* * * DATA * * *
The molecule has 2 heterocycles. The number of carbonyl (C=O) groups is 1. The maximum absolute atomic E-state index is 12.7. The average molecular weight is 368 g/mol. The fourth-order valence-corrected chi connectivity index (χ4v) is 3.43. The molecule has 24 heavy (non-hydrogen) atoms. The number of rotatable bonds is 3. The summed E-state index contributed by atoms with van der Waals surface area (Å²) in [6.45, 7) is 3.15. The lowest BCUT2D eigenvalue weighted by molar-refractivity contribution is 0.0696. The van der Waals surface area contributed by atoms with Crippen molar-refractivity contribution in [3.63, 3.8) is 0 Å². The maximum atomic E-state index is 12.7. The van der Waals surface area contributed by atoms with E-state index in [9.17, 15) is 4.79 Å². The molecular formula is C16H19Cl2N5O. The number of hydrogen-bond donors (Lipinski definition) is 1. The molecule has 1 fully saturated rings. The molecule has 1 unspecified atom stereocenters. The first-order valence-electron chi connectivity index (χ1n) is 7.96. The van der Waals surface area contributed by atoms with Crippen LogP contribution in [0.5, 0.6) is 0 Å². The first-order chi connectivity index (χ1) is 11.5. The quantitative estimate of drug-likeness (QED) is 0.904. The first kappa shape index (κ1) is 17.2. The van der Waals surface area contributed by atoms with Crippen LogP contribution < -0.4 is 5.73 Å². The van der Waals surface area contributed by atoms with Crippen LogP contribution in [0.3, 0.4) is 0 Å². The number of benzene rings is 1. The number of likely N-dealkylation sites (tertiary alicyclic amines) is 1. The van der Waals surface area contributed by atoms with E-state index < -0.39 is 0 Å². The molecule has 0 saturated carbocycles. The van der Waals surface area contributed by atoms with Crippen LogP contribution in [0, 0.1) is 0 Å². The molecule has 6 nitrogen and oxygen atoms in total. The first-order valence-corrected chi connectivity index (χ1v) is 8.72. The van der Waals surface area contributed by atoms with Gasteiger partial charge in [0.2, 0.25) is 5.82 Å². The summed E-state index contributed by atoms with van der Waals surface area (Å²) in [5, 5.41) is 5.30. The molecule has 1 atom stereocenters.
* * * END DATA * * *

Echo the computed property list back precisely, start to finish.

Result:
The molecule has 2 heterocycles. The number of carbonyl (C=O) groups is 1. The maximum absolute atomic E-state index is 12.7. The average molecular weight is 368 g/mol. The fourth-order valence-corrected chi connectivity index (χ4v) is 3.43. The molecule has 24 heavy (non-hydrogen) atoms. The number of rotatable bonds is 3. The summed E-state index contributed by atoms with van der Waals surface area (Å²) in [6.45, 7) is 3.15. The lowest BCUT2D eigenvalue weighted by molar-refractivity contribution is 0.0696. The van der Waals surface area contributed by atoms with Crippen molar-refractivity contribution in [3.63, 3.8) is 0 Å². The maximum atomic E-state index is 12.7. The van der Waals surface area contributed by atoms with E-state index in [9.17, 15) is 4.79 Å². The molecular formula is C16H19Cl2N5O. The number of hydrogen-bond donors (Lipinski definition) is 1. The molecule has 1 fully saturated rings. The molecule has 1 unspecified atom stereocenters. The first-order valence-electron chi connectivity index (χ1n) is 7.96. The van der Waals surface area contributed by atoms with Crippen LogP contribution in [0.5, 0.6) is 0 Å². The first-order chi connectivity index (χ1) is 11.5. The quantitative estimate of drug-likeness (QED) is 0.904. The first kappa shape index (κ1) is 17.2. The van der Waals surface area contributed by atoms with Crippen LogP contribution < -0.4 is 5.73 Å². The van der Waals surface area contributed by atoms with Crippen LogP contribution in [0.3, 0.4) is 0 Å². The number of benzene rings is 1. The number of likely N-dealkylation sites (tertiary alicyclic amines) is 1. The van der Waals surface area contributed by atoms with E-state index < -0.39 is 0 Å². The molecule has 0 saturated carbocycles. The van der Waals surface area contributed by atoms with Crippen LogP contribution in [0, 0.1) is 0 Å². The molecule has 6 nitrogen and oxygen atoms in total. The first-order valence-corrected chi connectivity index (χ1v) is 8.72. The van der Waals surface area contributed by atoms with Gasteiger partial charge in [0.2, 0.25) is 5.82 Å². The summed E-state index contributed by atoms with van der Waals surface area (Å²) in [5, 5.41) is 5.30. The molecule has 1 atom stereocenters.